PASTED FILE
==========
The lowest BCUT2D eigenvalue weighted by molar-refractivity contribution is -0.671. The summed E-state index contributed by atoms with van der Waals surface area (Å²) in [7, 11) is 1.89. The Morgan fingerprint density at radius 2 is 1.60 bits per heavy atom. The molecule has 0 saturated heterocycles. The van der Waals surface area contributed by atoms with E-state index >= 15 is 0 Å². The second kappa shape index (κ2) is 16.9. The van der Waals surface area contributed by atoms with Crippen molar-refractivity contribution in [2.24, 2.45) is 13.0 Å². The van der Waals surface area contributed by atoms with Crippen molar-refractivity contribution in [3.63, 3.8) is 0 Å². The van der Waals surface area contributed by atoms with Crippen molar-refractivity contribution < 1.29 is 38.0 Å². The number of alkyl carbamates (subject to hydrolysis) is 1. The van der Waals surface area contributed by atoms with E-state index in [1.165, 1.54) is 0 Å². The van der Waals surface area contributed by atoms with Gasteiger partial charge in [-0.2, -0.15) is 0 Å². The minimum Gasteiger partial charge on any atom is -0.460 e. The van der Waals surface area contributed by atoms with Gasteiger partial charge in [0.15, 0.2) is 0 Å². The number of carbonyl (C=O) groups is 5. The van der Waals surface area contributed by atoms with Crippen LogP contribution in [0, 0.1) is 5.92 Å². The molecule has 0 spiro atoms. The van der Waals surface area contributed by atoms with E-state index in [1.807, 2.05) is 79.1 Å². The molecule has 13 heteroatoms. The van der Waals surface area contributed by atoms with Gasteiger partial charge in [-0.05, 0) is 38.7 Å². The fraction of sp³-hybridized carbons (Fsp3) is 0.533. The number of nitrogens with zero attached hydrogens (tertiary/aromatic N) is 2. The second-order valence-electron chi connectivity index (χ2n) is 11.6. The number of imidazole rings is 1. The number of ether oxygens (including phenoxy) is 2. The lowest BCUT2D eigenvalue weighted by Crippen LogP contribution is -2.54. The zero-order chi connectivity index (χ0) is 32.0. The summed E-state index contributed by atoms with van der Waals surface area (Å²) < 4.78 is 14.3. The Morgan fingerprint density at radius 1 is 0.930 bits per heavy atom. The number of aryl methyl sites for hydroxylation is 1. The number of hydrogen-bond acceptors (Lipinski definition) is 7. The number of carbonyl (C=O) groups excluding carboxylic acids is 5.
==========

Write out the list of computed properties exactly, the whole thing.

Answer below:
The lowest BCUT2D eigenvalue weighted by molar-refractivity contribution is -0.671. The summed E-state index contributed by atoms with van der Waals surface area (Å²) in [7, 11) is 1.89. The Morgan fingerprint density at radius 2 is 1.60 bits per heavy atom. The molecule has 0 saturated heterocycles. The van der Waals surface area contributed by atoms with E-state index >= 15 is 0 Å². The second kappa shape index (κ2) is 16.9. The van der Waals surface area contributed by atoms with Crippen molar-refractivity contribution in [2.24, 2.45) is 13.0 Å². The van der Waals surface area contributed by atoms with Crippen molar-refractivity contribution in [3.63, 3.8) is 0 Å². The van der Waals surface area contributed by atoms with Crippen molar-refractivity contribution < 1.29 is 38.0 Å². The number of alkyl carbamates (subject to hydrolysis) is 1. The van der Waals surface area contributed by atoms with E-state index in [1.165, 1.54) is 0 Å². The van der Waals surface area contributed by atoms with Gasteiger partial charge in [-0.2, -0.15) is 0 Å². The minimum Gasteiger partial charge on any atom is -0.460 e. The van der Waals surface area contributed by atoms with Gasteiger partial charge in [0.15, 0.2) is 0 Å². The number of carbonyl (C=O) groups is 5. The van der Waals surface area contributed by atoms with Crippen LogP contribution in [0, 0.1) is 5.92 Å². The molecule has 0 spiro atoms. The van der Waals surface area contributed by atoms with E-state index in [1.807, 2.05) is 79.1 Å². The molecule has 13 heteroatoms. The van der Waals surface area contributed by atoms with Gasteiger partial charge in [-0.05, 0) is 38.7 Å². The fraction of sp³-hybridized carbons (Fsp3) is 0.533. The number of nitrogens with zero attached hydrogens (tertiary/aromatic N) is 2. The second-order valence-electron chi connectivity index (χ2n) is 11.6. The number of imidazole rings is 1. The number of ether oxygens (including phenoxy) is 2. The lowest BCUT2D eigenvalue weighted by Crippen LogP contribution is -2.54. The zero-order chi connectivity index (χ0) is 32.0. The summed E-state index contributed by atoms with van der Waals surface area (Å²) < 4.78 is 14.3. The Morgan fingerprint density at radius 1 is 0.930 bits per heavy atom. The number of aryl methyl sites for hydroxylation is 1. The number of hydrogen-bond acceptors (Lipinski definition) is 7. The number of carbonyl (C=O) groups excluding carboxylic acids is 5.